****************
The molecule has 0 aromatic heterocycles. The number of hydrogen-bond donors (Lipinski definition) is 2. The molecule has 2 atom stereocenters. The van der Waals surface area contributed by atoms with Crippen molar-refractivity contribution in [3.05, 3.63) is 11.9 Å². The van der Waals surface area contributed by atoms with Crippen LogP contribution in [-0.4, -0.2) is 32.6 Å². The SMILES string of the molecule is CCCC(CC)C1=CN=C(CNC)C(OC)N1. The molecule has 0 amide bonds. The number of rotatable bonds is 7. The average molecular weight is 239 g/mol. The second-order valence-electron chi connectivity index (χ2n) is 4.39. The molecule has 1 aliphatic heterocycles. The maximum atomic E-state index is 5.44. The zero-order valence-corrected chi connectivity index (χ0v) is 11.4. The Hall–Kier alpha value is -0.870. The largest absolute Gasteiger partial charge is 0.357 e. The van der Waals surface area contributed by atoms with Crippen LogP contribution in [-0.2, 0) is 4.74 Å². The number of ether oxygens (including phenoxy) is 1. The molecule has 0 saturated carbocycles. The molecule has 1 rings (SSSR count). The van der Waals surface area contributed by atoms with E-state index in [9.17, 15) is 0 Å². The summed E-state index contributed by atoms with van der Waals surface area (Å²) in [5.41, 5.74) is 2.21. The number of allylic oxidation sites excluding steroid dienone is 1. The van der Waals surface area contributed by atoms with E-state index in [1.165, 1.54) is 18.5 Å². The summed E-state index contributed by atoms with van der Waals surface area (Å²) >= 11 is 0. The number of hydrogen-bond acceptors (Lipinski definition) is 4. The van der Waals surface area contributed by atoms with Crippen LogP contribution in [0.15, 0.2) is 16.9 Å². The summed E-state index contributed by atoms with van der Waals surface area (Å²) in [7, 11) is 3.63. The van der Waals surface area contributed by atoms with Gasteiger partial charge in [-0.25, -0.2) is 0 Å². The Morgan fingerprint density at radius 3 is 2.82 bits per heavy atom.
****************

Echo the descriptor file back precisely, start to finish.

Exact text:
The molecule has 0 aromatic heterocycles. The number of hydrogen-bond donors (Lipinski definition) is 2. The molecule has 2 atom stereocenters. The van der Waals surface area contributed by atoms with Crippen molar-refractivity contribution in [3.05, 3.63) is 11.9 Å². The van der Waals surface area contributed by atoms with Crippen LogP contribution in [-0.4, -0.2) is 32.6 Å². The SMILES string of the molecule is CCCC(CC)C1=CN=C(CNC)C(OC)N1. The molecule has 0 amide bonds. The number of rotatable bonds is 7. The average molecular weight is 239 g/mol. The second-order valence-electron chi connectivity index (χ2n) is 4.39. The molecule has 1 aliphatic heterocycles. The maximum atomic E-state index is 5.44. The zero-order valence-corrected chi connectivity index (χ0v) is 11.4. The Hall–Kier alpha value is -0.870. The largest absolute Gasteiger partial charge is 0.357 e. The van der Waals surface area contributed by atoms with Crippen LogP contribution in [-0.2, 0) is 4.74 Å². The number of ether oxygens (including phenoxy) is 1. The molecule has 0 saturated carbocycles. The molecule has 1 rings (SSSR count). The van der Waals surface area contributed by atoms with E-state index in [9.17, 15) is 0 Å². The summed E-state index contributed by atoms with van der Waals surface area (Å²) in [5.41, 5.74) is 2.21. The number of allylic oxidation sites excluding steroid dienone is 1. The van der Waals surface area contributed by atoms with E-state index in [1.165, 1.54) is 18.5 Å². The summed E-state index contributed by atoms with van der Waals surface area (Å²) >= 11 is 0. The number of hydrogen-bond acceptors (Lipinski definition) is 4. The van der Waals surface area contributed by atoms with Crippen LogP contribution in [0.15, 0.2) is 16.9 Å². The summed E-state index contributed by atoms with van der Waals surface area (Å²) in [7, 11) is 3.63. The van der Waals surface area contributed by atoms with Gasteiger partial charge in [-0.25, -0.2) is 0 Å². The Morgan fingerprint density at radius 3 is 2.82 bits per heavy atom.